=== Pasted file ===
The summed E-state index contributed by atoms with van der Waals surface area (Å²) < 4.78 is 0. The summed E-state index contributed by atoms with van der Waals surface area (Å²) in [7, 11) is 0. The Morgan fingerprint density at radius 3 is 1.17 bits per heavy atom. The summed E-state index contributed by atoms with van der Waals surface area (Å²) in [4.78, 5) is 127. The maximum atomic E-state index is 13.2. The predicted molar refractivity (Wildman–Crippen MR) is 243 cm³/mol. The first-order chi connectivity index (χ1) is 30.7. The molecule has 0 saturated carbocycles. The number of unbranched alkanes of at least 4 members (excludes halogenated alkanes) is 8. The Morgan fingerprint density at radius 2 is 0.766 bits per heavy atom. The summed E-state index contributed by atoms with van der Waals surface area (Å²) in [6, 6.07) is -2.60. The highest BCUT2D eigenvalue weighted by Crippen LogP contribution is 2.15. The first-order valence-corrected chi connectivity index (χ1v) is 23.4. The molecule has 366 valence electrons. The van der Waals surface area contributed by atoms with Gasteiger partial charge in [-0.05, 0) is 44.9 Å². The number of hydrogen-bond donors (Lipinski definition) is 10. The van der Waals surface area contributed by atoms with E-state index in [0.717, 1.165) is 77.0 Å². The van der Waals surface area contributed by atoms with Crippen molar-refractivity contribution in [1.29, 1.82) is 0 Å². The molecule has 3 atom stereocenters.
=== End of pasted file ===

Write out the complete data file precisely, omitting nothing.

The summed E-state index contributed by atoms with van der Waals surface area (Å²) < 4.78 is 0. The summed E-state index contributed by atoms with van der Waals surface area (Å²) in [7, 11) is 0. The Morgan fingerprint density at radius 3 is 1.17 bits per heavy atom. The summed E-state index contributed by atoms with van der Waals surface area (Å²) in [4.78, 5) is 127. The maximum atomic E-state index is 13.2. The predicted molar refractivity (Wildman–Crippen MR) is 243 cm³/mol. The first-order chi connectivity index (χ1) is 30.7. The molecule has 0 saturated carbocycles. The number of unbranched alkanes of at least 4 members (excludes halogenated alkanes) is 8. The Morgan fingerprint density at radius 2 is 0.766 bits per heavy atom. The summed E-state index contributed by atoms with van der Waals surface area (Å²) in [6, 6.07) is -2.60. The highest BCUT2D eigenvalue weighted by Crippen LogP contribution is 2.15. The first-order valence-corrected chi connectivity index (χ1v) is 23.4. The molecule has 366 valence electrons. The van der Waals surface area contributed by atoms with Gasteiger partial charge in [-0.05, 0) is 44.9 Å². The number of hydrogen-bond donors (Lipinski definition) is 10. The van der Waals surface area contributed by atoms with E-state index in [0.717, 1.165) is 77.0 Å². The van der Waals surface area contributed by atoms with Crippen molar-refractivity contribution in [1.29, 1.82) is 0 Å². The molecule has 3 atom stereocenters.